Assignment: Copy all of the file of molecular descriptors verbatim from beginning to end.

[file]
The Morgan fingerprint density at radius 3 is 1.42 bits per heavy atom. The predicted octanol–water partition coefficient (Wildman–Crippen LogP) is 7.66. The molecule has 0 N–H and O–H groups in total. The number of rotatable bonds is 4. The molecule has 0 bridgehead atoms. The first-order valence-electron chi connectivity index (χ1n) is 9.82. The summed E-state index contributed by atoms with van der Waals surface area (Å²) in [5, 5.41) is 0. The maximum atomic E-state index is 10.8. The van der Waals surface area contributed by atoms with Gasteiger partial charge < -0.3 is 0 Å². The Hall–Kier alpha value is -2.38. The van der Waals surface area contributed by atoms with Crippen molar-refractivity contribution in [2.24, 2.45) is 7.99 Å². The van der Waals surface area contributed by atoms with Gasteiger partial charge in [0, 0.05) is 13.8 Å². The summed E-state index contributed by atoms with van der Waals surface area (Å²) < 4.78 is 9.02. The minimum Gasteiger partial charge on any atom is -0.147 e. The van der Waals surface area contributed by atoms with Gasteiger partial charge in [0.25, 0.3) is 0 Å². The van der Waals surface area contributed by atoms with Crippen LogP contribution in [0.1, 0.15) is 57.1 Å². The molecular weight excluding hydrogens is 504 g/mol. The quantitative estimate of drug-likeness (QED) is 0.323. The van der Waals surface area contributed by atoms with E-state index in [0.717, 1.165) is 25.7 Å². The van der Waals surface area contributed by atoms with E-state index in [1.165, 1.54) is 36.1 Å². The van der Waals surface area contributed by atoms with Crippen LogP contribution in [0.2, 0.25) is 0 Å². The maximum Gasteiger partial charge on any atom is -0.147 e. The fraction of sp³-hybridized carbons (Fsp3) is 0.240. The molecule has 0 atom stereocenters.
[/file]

The Morgan fingerprint density at radius 3 is 1.42 bits per heavy atom. The predicted octanol–water partition coefficient (Wildman–Crippen LogP) is 7.66. The molecule has 0 N–H and O–H groups in total. The number of rotatable bonds is 4. The molecule has 0 bridgehead atoms. The first-order valence-electron chi connectivity index (χ1n) is 9.82. The summed E-state index contributed by atoms with van der Waals surface area (Å²) in [5, 5.41) is 0. The maximum atomic E-state index is 10.8. The van der Waals surface area contributed by atoms with Gasteiger partial charge < -0.3 is 0 Å². The Hall–Kier alpha value is -2.38. The van der Waals surface area contributed by atoms with Crippen molar-refractivity contribution in [2.24, 2.45) is 7.99 Å². The van der Waals surface area contributed by atoms with Gasteiger partial charge in [0, 0.05) is 13.8 Å². The summed E-state index contributed by atoms with van der Waals surface area (Å²) < 4.78 is 9.02. The minimum Gasteiger partial charge on any atom is -0.147 e. The van der Waals surface area contributed by atoms with Gasteiger partial charge in [0.25, 0.3) is 0 Å². The van der Waals surface area contributed by atoms with Crippen LogP contribution in [0.1, 0.15) is 57.1 Å². The molecular weight excluding hydrogens is 504 g/mol. The quantitative estimate of drug-likeness (QED) is 0.323. The van der Waals surface area contributed by atoms with E-state index in [0.717, 1.165) is 25.7 Å². The van der Waals surface area contributed by atoms with E-state index in [1.165, 1.54) is 36.1 Å². The van der Waals surface area contributed by atoms with Crippen LogP contribution in [0.2, 0.25) is 0 Å². The maximum Gasteiger partial charge on any atom is -0.147 e. The fraction of sp³-hybridized carbons (Fsp3) is 0.240. The molecule has 0 atom stereocenters.